It’s been brought to my attention that CW Seed (the CW’s digital content hub) will be airing a new animated DC Entertainment series, Freedom Fighters: The Ray, in 2017. What makes the announcement of this new series extra newsworthy is that The Ray himself gay and would be the first gay superhero to be the lead in his own TV series. Pretty neat, right?
Before I discuss the impact the first gay superhero to lead his own TV series has on me, I’d like to talk a little about who The Ray is, since there is a good chance you are unfamiliar with this character. Hell, I was only vaguely aware of this character myself.
The Ray was original conceived by Golden Age artist Lou Fine and premiered in issue #14 of Smash Comics, part of Quality Comics’ lineup. Lou Fine worked on other characters at Quality Comics including The Black Condor, Doll Man, and Uncle Sam. Ironically, one of his most well-known contributions to comics is likely his work on The Spirit comic strips, which at the time he went uncredited as he was a ghost-artist for Will Eisner.
Eventually DC Comics acquired Quality Comics and took all of the previously mentioned characters as well as others including Phantom Lady and put them all in their own superhero team, the Freedom Fighters. Since then, a few different other people have been a hero under the banner of The Ray. Most of which have a nearly identical skill set including light absorption and manipulation as well as flight.
The version of The Ray being used in this animated series is Ray Terrill. In the comics this was the identity of the second person to call themselves The Ray, and also the son of the original The Ray, Lanford Terrill. However, that version of The Ray was never revealed to be gay.
This version is based on The Ray from Grant Morrison’s Multiversity. In it, one of the alternate world’s depicted had the Freedom Fighters, but they were slightly altered to make them a more diverse group. In doing so, Grant decided to make this Ray gay.
I’ve talked before about how making characters like Iceman or Green Lantern gay is difficult as they are such thoroughly established characters that people have already made their minds up on that it could easily be dismissed, even by the next creative team tackling the characters. Similar to what George Takei was calling for in Star Trek: Beyond, I want to see new characters being created that better reflect diversity rather than retconning previously established characters.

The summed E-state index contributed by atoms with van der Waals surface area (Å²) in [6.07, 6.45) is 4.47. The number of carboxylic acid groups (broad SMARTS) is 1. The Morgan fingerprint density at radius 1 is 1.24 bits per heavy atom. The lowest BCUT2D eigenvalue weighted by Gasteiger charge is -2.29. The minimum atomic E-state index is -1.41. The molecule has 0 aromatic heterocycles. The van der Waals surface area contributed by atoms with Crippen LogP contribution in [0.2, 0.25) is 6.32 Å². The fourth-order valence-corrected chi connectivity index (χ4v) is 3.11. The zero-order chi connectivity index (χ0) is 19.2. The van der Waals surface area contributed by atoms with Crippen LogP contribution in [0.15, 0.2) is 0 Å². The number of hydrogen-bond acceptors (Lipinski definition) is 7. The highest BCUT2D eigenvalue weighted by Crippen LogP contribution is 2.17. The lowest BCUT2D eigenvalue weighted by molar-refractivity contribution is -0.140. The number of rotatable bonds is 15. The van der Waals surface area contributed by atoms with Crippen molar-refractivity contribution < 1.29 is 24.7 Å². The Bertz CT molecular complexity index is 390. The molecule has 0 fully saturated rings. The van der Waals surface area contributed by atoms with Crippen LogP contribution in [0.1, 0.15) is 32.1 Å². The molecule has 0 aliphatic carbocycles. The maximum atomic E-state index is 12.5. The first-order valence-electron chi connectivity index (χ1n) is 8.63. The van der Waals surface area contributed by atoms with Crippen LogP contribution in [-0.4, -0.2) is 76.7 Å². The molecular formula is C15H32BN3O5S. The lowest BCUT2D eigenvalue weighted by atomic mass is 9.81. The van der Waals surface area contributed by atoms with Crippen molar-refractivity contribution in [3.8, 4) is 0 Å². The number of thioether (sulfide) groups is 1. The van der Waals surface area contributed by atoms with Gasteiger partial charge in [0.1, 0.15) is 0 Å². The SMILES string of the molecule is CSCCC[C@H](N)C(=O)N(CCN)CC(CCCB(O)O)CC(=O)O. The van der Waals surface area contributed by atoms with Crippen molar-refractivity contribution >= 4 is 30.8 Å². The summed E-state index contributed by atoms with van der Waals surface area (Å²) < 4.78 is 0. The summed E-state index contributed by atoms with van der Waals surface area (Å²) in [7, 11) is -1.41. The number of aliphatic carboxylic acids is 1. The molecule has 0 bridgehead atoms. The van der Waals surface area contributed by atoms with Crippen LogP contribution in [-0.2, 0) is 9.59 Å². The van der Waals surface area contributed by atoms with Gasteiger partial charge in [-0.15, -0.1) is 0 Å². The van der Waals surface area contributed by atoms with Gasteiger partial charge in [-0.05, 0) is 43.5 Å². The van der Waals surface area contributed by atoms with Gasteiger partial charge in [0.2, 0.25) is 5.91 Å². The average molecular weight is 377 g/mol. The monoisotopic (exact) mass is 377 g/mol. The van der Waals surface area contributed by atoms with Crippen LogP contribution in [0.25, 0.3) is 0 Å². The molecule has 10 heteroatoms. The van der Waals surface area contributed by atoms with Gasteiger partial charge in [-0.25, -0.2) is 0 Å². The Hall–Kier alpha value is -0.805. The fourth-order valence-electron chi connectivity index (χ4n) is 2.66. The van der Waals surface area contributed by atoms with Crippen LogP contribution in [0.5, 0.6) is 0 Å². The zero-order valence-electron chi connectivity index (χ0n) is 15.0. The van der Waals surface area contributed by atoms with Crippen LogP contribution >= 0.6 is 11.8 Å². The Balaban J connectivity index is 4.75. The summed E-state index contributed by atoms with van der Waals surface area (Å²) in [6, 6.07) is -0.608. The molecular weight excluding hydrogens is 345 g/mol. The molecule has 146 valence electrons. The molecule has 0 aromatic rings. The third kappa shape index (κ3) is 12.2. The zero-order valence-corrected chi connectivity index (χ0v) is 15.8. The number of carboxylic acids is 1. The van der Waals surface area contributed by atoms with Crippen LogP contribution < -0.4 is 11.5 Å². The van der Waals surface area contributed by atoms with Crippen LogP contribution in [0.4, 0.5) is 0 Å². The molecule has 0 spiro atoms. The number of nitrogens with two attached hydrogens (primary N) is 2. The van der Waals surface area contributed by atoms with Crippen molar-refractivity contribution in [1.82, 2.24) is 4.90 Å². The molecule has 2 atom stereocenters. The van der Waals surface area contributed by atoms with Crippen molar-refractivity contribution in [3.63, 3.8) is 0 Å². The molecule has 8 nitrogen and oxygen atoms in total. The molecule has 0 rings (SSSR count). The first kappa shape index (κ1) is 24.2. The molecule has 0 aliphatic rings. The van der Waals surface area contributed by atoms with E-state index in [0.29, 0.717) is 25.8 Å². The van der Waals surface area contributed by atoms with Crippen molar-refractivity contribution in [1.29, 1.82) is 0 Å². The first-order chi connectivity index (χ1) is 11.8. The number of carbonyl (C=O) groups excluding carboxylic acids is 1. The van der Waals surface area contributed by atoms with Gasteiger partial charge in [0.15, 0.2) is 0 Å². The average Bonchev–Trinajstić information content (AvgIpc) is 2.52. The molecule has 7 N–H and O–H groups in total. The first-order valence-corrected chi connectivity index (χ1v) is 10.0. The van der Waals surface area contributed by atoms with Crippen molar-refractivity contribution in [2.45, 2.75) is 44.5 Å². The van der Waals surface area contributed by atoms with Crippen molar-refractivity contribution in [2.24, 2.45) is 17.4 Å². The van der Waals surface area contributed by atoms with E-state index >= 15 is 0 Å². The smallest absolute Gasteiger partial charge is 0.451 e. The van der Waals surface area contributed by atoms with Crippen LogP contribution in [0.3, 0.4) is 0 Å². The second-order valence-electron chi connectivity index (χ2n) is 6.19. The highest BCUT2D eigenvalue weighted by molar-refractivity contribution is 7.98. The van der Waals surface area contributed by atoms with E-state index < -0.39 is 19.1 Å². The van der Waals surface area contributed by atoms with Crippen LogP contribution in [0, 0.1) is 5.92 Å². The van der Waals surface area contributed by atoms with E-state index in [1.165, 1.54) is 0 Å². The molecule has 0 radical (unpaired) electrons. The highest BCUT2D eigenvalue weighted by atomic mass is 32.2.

In a situation like this one I think this actually a pretty good way to meet halfway. DC Entertainment is able to use a character that doesn’t get much use to begin with and help make its comics and now TV shows more diverse. No offense to the late great Lou Fine, but the kids these days found out about The Ray just last week when CW Seed got their announcement of this new series out there. This is the kind of recycling I think we can all agree on. Okay, maybe not all of us.
Keep an eye out for Freedom Fighters: The Ray as we enter into 2017 on CW Seed. Make no mistake that this is a big deal to many queer kids and young adults eager for more content that better reflects their own lives. Hell, it’s important to some of the old timers too. And if this animated series goes over well, you’ll be seeing The Ray in live action form too.
Let’s not forget that the Freedom Fighters will also be in this show. I don’t know about all of you, but I could really go for some Phantom Lady action on the small screen. Her Golden Age adventures have been reprinted in the Roy Thomas Presents Classics. They might be out of print by now, but you can still find them in some comic shops and online at suggested retail. I think they’re a lot of fun to read.
The Ray, on the other hand, is quite difficult to find in reprinted collections. As a result, I really have very little idea of what to expect from this animated series. Though I am curious to read some old stories with The Ray, it may work out better for me and general audiences coming into this animated series with no preconceived notions and watching the development of the first openly gay superhero leading a TV series from the ground floor. If enough people feel the same way, we might see this kind of representation move forward faster than a ray of light.